This is an unusual variety which can come across as excellent but a little demanding - wild and wonderful reds. Persan is also very difficult to grow and in some years it just won't!
The grape gives wines of deep red colour with a corresponding inkyand dark mulberry fruit, often with a herbal nose and a well structured palate. Dense tannins, dark fruit compote, spicy pepper (depending on the day, I get black pepper, sometimes red and green pepper too) and again herbal notes in the mouth.
The whole production of Persan in Savoie and Isère was 10 hectares in 2013, divided among twenty producers. Nearly all of them are organic. The largest producer of Persan in Savoie has only 0.8 hectares. This is a raregrape indeed.
We have two Persans. One, from our rescuer of grape varieties Philippe Grisard who with his brother was instrumental in the revival of the variety, highlighting the wine's structure, harmonious herbal notes and fruit - a smooth wine (as much as Persan can be smooth, that is!). A second one, from the more natural wine and experimentally minded Raphael Saint Germain allowing the wilder side of the tannins and more exhuberance.
Viognier can be a difficult grape to grow because it is prone to powdery mildew. It has low and unpredictable yields and should be picked only when fully ripe. When picked too early, the grape fails to develop the full extent of its aromas and tastes. When picked too late, the grape produces wine that is oily and lacks perfume. When fully ripe the grapes have a deep yellow colour and produce wine with a strong perfume and high in alcohol. The grape prefers warmer environments and a long growing season, but can grow in cooler areas as well.
The age of the vine also has an effect on the quality of the wine produced. Viognier vines start to hit their peak after 15–20 years.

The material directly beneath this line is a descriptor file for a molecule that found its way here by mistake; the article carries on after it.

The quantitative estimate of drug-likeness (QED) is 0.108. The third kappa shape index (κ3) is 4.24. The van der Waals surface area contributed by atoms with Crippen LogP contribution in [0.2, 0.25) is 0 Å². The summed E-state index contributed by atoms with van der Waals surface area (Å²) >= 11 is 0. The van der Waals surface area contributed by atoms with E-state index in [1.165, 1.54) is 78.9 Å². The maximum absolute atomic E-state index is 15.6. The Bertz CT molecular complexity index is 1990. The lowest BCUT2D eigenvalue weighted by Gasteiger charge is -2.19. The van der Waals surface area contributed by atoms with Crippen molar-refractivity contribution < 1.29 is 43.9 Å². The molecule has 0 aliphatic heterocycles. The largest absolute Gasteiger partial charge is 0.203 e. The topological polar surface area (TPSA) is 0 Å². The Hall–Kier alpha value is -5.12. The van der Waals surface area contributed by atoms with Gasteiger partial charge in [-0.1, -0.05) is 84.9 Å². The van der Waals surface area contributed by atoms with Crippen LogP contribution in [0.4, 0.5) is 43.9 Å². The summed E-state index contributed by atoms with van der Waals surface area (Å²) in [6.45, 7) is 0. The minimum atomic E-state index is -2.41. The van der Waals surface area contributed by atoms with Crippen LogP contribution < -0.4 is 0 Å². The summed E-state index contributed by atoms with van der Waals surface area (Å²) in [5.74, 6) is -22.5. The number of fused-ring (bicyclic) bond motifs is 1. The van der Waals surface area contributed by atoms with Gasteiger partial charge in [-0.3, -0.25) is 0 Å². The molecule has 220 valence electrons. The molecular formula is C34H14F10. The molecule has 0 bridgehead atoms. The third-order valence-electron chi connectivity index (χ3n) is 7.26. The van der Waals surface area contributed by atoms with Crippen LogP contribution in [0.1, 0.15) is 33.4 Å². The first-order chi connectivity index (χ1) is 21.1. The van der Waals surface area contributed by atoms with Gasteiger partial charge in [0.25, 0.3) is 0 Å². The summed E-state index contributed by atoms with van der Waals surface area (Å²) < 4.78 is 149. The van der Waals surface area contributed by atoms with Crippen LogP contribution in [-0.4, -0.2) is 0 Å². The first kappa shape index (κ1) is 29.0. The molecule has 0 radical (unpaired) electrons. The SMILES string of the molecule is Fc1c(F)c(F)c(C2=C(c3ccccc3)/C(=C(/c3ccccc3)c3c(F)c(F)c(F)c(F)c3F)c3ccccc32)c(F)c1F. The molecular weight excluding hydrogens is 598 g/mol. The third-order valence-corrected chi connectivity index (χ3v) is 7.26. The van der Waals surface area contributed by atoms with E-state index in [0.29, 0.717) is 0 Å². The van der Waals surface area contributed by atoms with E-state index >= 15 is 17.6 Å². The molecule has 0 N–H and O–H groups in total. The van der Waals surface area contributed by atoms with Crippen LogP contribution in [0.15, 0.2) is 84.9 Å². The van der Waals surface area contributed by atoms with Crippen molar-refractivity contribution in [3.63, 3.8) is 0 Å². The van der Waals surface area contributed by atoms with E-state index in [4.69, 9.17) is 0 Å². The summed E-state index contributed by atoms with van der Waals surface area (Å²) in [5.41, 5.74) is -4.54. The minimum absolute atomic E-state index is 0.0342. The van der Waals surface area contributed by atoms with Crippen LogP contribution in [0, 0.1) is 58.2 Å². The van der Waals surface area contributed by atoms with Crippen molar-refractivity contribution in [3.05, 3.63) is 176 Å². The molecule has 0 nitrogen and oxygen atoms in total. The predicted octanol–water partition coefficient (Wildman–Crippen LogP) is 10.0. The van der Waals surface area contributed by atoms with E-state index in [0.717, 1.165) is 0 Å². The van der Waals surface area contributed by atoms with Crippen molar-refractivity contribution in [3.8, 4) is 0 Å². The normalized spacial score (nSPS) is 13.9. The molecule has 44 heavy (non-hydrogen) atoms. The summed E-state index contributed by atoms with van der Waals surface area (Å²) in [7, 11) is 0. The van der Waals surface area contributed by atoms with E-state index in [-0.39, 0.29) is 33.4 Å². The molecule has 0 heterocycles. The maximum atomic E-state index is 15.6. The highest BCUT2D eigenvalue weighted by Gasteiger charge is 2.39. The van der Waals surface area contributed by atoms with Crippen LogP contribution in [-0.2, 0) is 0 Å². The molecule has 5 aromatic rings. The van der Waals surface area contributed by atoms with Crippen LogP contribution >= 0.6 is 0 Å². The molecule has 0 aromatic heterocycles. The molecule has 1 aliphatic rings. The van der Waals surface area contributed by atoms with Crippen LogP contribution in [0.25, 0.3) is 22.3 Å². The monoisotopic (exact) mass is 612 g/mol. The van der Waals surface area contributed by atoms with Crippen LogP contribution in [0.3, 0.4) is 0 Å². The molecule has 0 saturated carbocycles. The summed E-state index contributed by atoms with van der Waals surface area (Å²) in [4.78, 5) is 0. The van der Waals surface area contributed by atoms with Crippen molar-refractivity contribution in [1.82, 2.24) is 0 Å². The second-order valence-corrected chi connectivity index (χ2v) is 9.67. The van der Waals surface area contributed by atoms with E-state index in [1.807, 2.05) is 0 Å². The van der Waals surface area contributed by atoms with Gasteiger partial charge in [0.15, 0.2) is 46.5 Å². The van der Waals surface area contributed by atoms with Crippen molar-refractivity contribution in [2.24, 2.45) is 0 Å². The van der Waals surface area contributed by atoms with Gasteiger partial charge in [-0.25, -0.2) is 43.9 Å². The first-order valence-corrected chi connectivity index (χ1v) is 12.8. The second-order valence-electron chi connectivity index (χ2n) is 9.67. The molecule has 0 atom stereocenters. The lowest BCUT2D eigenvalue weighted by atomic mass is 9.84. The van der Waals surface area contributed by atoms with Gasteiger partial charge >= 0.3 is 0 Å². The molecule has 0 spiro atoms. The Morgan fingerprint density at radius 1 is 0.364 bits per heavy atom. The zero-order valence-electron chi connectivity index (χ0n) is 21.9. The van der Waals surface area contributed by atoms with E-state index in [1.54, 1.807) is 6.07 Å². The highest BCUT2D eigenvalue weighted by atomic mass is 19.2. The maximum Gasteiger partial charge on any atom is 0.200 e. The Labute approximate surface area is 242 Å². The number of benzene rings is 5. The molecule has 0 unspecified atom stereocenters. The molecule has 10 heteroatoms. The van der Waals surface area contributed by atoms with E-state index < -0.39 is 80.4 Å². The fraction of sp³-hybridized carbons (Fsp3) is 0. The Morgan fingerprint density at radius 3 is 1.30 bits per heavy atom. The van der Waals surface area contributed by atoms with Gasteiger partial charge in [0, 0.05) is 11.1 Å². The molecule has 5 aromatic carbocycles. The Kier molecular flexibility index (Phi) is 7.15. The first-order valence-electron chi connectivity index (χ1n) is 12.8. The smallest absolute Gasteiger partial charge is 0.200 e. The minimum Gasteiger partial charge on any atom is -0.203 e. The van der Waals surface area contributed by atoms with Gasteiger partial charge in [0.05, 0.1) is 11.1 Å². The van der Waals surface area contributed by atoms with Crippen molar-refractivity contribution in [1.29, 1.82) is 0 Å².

The origin of the Viognier grape is unknown; it is presumed to be an ancient grape, possibly originating in Dalmatia (present day Croatia) and then brought to Rhône by the Romans. One legend states that the Roman emperor Probus brought the vine to the region in 281 AD; another has the grape packaged with Syrah on a cargo ship navigating the Rhône river, en route to Beaujolais when it was captured, near the site of present day Condrieu, by a local group of outlaws known as culs de piaux.
The origin of the name Viognier is also obscure. The most common namesake is the French city of Vienne, which was a major Roman outpost. Another legend has it drawing its name from the Roman pronunciation of the via Gehennae, meaning the "Road of the Valley of Hell". Probably this is an allusion to the difficulty of growing the grape.
Viognier was once fairly common. In 1965, the grape was almost extinct when there were only eight acres in Northern Rhône producing just 1,900 litres of wine. The popularity and price of the wine have risen, and the number of plantings has increased. Rhône now has over 740 acres (3.0 km2) planted.
In 2004, DNA profiling conducted at University of California, Davis showed the grape to be closely related to the Piedmont grape Freisa and to be a genetic cousin of Nebbiolo. We also know, through DNA analysis, that Viognier is related to Mondeuse Blanche and is therefore closely related to Syrah.